Genre: Science Fiction
Publisher: Crossroad Press
Cassius Mass was known as the Fire Count, the Butcher of Kolthas a true heel in the eyes of his enemies. That was when he was a noble of Crius, part of the Archduchy, a big deal. That was also before the war with the Commonwealth that the arrogance of his class forced the nation into, before they lost it all and the Archduchy was no more. He managed to come out of it in one piece and for years he has been hiding on a freighter, under an assumed name, happy enough to while away his existence as a functioning member of his one time enemy; The Commonwealth.
When his identity becomes revealed to all aboard the ship he decides to leave, to save his own neck from those around him, as well as those who care for him. A small revolutionary group calling themselves the Freedom Army makes this difficult for him. Especially when he realizes that there is a clone among them, posing as him. That is not the only problem; his dead wife is there as well. With a newfound calling in life Cassius is soon enlisted to bring down the Freedom Army, or at least fight against his doppelganger. Things only become more complicated when a version of his sister shows up.
Lucifer’s Star is easy to dispel as your run of the mill space opera. A pompous and flamboyant story in the same vein as G.R.R. Martin’s Song of Ice and Fire, but told in space. The kind of science fiction that was abundant during the eighties and was almost always written by Kevin J. Anderson et al. This is not that kind of story. It may appear so at first glance. We are propelled into the tale by virtue of a space battle and then most of it is told at quite an elevated speed. Lucifer’s Star does not suffer from the overabundance of pages that similar works do, and where other authors would struggle to keep things short and sweet, Phipps & Suttkus manage to say much with just a few words. It appears as if a lot of work has been put into the backdrop, a tapestry of intrigue and personal conflict. The conflict between the Archduchy and the Commonwealth is one that takes some more information, for there is an interesting to be told. Cassius May is the epitome of an antihero. A villain of gigantic proportions in the past he tries to redeem himself by doing what he thinks is right, in this case, what others want him to do. He is loyal to his family and the image he has carved out for himself under the guise of a new persona. This makes him one of the most dimensional characters within science fiction. Lucifer’s Star has something for everyone to enjoy. Political and relationship intrigue, great world building, clones and robots. It sets things up perfectly for sequels and rivals the work of James S.A. Corey.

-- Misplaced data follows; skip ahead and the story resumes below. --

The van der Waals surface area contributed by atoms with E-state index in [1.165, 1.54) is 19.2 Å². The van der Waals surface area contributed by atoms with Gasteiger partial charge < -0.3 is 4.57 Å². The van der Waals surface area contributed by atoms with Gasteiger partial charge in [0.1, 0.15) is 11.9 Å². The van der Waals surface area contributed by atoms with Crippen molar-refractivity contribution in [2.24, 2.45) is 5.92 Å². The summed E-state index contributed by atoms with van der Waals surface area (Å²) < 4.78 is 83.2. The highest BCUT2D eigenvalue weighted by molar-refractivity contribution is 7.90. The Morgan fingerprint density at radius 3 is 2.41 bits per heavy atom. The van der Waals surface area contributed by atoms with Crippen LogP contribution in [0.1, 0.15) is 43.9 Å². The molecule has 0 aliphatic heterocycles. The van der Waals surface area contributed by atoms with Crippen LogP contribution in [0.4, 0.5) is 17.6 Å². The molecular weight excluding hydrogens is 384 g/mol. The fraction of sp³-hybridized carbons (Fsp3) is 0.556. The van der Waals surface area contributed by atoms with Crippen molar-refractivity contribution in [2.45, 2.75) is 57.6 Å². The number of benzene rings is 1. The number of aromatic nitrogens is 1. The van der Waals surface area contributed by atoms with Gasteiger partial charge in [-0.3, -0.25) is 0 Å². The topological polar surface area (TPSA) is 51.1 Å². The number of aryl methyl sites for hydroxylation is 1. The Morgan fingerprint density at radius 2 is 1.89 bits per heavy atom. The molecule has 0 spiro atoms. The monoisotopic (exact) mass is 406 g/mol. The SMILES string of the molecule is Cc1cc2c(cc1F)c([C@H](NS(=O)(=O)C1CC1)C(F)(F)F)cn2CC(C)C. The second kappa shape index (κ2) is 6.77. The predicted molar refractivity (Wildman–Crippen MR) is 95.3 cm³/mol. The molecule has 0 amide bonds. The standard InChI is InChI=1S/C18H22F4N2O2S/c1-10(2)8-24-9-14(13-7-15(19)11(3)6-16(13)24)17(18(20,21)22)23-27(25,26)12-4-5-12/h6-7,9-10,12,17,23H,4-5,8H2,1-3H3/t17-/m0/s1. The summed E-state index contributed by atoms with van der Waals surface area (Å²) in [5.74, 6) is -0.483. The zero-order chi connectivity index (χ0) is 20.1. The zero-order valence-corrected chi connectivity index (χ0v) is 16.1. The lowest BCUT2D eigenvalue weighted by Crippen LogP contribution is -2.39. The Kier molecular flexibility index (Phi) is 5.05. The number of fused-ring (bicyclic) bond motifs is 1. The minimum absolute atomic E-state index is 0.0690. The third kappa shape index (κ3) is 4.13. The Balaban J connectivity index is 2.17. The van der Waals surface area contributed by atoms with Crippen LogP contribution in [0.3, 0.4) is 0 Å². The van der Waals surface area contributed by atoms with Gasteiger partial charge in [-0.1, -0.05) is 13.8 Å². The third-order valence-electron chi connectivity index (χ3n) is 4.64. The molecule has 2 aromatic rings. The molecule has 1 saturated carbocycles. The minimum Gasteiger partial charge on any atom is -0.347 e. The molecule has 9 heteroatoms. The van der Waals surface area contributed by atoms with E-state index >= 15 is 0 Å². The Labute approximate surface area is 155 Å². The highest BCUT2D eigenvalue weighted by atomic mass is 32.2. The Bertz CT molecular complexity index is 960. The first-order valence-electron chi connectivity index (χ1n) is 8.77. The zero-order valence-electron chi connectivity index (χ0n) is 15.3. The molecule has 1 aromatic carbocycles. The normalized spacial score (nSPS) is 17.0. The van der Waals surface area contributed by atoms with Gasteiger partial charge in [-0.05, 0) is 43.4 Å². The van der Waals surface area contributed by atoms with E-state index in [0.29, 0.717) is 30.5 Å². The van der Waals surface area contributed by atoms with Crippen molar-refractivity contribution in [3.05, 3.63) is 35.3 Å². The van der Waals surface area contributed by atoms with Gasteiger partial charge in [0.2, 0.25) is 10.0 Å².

Lucifer’s Star is a healthy mixture of genre fiction. On the the surface a science fiction tale, but at its heart it has all the properties of noir. It is gritty and dark, that does not wholly rely on action, but a great narrative to ensnare the reader. It would make Philip K. Dick very proud.
In some cases the movies or television shows become more iconic than the book they are based on. Often times the original piece falls into obscurity and is not given the treatment as its adaptations. For a long time that was the case of Mary Shelly’s Frankenstein, where the first silent movie was based on a play. The play, released shortly after the book was published, omitted the science fiction aspect of Mrs. Shelly’s story, and therefore also its greatness. In this edition of Rear View we discuss the classic science fiction novel Planet of the Apes, the victim of just such a thing.
In 1963 Pierre Boulle published his work La Planète des Singes in France and was that same year translated to English. In 1968 it was made adapted for the big screen and was then indelibly made part of our shared cultural heritage. The book and the movies, both the one from ’68 and the remake in 2001, do have some similarities, but Boulle’s overall idea has subsequently become lost. One might want to argue that it has been brought back thanks to the later franchise; Rise of the Planet of the Apes (2011) and Dawn of the Planet of the Apes (2014), both hinting at similar backstories.